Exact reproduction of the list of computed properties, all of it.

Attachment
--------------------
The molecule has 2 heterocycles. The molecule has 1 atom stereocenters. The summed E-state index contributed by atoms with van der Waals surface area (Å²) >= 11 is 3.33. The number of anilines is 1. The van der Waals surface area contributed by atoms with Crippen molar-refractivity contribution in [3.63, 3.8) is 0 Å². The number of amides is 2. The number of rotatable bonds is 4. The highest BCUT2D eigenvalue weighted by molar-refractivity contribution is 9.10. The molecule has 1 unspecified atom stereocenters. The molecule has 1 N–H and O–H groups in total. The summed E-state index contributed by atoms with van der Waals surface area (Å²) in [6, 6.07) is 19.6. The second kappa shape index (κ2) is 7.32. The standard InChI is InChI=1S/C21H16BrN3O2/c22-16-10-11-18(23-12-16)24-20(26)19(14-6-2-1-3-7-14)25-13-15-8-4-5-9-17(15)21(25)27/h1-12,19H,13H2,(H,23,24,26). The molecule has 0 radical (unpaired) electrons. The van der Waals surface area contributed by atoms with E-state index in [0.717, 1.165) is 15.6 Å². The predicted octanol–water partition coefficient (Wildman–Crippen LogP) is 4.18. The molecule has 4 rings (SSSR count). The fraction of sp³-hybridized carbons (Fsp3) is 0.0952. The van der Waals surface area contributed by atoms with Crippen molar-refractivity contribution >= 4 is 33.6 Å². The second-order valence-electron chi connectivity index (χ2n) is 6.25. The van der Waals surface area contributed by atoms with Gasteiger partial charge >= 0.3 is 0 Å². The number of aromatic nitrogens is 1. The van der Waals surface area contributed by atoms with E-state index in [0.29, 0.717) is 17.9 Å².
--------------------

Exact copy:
The molecule has 2 heterocycles. The molecule has 1 atom stereocenters. The summed E-state index contributed by atoms with van der Waals surface area (Å²) >= 11 is 3.33. The number of anilines is 1. The van der Waals surface area contributed by atoms with Crippen molar-refractivity contribution in [3.63, 3.8) is 0 Å². The number of amides is 2. The number of rotatable bonds is 4. The highest BCUT2D eigenvalue weighted by molar-refractivity contribution is 9.10. The molecule has 1 unspecified atom stereocenters. The molecule has 1 N–H and O–H groups in total. The summed E-state index contributed by atoms with van der Waals surface area (Å²) in [6, 6.07) is 19.6. The second kappa shape index (κ2) is 7.32. The standard InChI is InChI=1S/C21H16BrN3O2/c22-16-10-11-18(23-12-16)24-20(26)19(14-6-2-1-3-7-14)25-13-15-8-4-5-9-17(15)21(25)27/h1-12,19H,13H2,(H,23,24,26). The molecule has 0 radical (unpaired) electrons. The van der Waals surface area contributed by atoms with E-state index in [0.717, 1.165) is 15.6 Å². The predicted octanol–water partition coefficient (Wildman–Crippen LogP) is 4.18. The molecule has 4 rings (SSSR count). The fraction of sp³-hybridized carbons (Fsp3) is 0.0952. The van der Waals surface area contributed by atoms with Crippen molar-refractivity contribution >= 4 is 33.6 Å². The second-order valence-electron chi connectivity index (χ2n) is 6.25. The van der Waals surface area contributed by atoms with Gasteiger partial charge >= 0.3 is 0 Å². The number of aromatic nitrogens is 1. The van der Waals surface area contributed by atoms with E-state index in [0.29, 0.717) is 17.9 Å².